Resultantly, cybercriminals who somehow can get access to a user's SSH password can also access his system, if not the entire network.

Network tunneling is another feature provided by SSH, wherein, users build an encrypted network connection between multiple computers, they start from one computer to another and extends that connection to a third system to carry out the online work.

SSH server also acts as a special-purpose VPN or encrypting proxy when it allows users to redirect network traffic when they are on the go.

Therefore, criminals who have access to any user's SSH password can use his server as the basis for his future attacks and the victims would be blaming the owner of the server.

Now, unfortunately, people have an SSH server at their home even if they don't realize it as home routers have a pre-configured SSH server which is placed for administrative reasons.

While hacking, cybercriminals do not differentiate between the SSH servers manages by users themselves and those managed by their ISP's, they go on exploiting regardless, as these servers can potentially allow them to breach data and make a profit via reselling it.

Users are advised to take the time to understand and get familiar with their router's configuration settings, in the cases where it is not managed by ISP. Furthermore, turn off all the features you don't require and also the ones you are not certain about. Lastly, ensure that you are using the latest version.




Bug in Microsoft RDP allows hackers perform WannaCry level attack


A critical remote execution vulnerability in Microsoft remote desktop services enables let attackers compromise the vulnerable system with WannaCry level malware.

Microsoft recently fixed this RCE vulnerability in Remote Desktop Services – formerly known as Terminal Services, and it’s affected some of the old version of Windows.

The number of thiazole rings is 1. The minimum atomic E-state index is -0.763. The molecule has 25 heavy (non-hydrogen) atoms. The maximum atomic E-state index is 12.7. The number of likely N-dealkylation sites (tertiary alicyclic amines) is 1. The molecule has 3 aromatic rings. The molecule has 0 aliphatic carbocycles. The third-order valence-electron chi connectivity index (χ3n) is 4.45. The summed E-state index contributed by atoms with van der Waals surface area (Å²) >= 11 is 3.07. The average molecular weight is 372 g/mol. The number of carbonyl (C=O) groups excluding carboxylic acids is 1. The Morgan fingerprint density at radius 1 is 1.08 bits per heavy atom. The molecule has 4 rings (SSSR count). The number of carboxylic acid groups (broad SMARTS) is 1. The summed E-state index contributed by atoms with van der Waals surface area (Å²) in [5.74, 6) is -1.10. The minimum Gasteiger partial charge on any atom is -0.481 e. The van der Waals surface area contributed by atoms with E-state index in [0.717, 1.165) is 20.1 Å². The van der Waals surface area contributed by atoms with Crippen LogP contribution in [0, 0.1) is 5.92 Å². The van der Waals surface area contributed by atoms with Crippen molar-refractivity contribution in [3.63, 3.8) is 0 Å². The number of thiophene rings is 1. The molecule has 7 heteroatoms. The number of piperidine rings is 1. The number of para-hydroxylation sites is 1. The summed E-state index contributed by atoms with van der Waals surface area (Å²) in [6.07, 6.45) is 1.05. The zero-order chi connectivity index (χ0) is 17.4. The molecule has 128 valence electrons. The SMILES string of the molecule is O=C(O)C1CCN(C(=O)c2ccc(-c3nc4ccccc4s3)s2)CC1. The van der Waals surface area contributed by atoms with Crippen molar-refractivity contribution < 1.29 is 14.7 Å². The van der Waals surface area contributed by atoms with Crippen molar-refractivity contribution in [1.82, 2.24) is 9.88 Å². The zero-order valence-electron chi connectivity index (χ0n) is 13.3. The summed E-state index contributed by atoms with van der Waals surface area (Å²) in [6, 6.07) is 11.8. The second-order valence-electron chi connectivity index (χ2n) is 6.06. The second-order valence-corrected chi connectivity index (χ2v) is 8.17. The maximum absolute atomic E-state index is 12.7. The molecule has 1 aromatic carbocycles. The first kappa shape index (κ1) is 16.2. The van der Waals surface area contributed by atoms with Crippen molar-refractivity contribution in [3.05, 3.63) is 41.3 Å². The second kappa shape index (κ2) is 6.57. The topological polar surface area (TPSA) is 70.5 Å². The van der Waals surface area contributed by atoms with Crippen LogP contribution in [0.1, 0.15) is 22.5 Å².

A WannaCry attack was one of the notorious cyber attacks in this decade, and it shut down million of computer around the world by exploiting the vulnerability in the RDP protocol.

In this case, Remote Desktop Protocol (RDP) itself is not vulnerable, but attackers need to perform pre-authentication, and it doesn’t require user interaction.

This vulnerability didn’t have any exploit at this time, but in the future, an attacker will create a malware that exploits this vulnerability in a similar way of WannaCry attack.

Vulnerable in-support systems include Windows 7, Windows Server 2008 R2, and Windows Server 2008 and also out of support versions Windows 2003 and Windows XP.

3 Million Endpoints are Vulnerable to This RCE Bug

Initially, an unauthenticated attacker will send the specially crafted malicious request to the vulnerable systems after they establish a connection through RDP.

According to Microsoft, This vulnerability is pre-authentication and requires no user interaction. An attacker who successfully exploited this vulnerability could execute arbitrary code on the target system. An attacker could then install programs; view, change, or delete data; or create new accounts with full user rights.

An Independent researcher Kevin Beaumont said, based on the Shodan search engine, around 3 million RDP endpoints are directly exposed to the internet.

“There is partial mitigation on affected systems that have Network Level Authentication (NLA) enabled. The affected systems are mitigated against ‘wormable’ malware or advanced malware threats that could exploit the vulnerability, as NLA requires authentication before the vulnerability can be triggered.” Microsoft said.

According to Simon Pope, Director of Incident Response, Microsoft Security Response Center (MSRC) “Customers running Windows 8 and Windows 10 are not affected by this vulnerability”.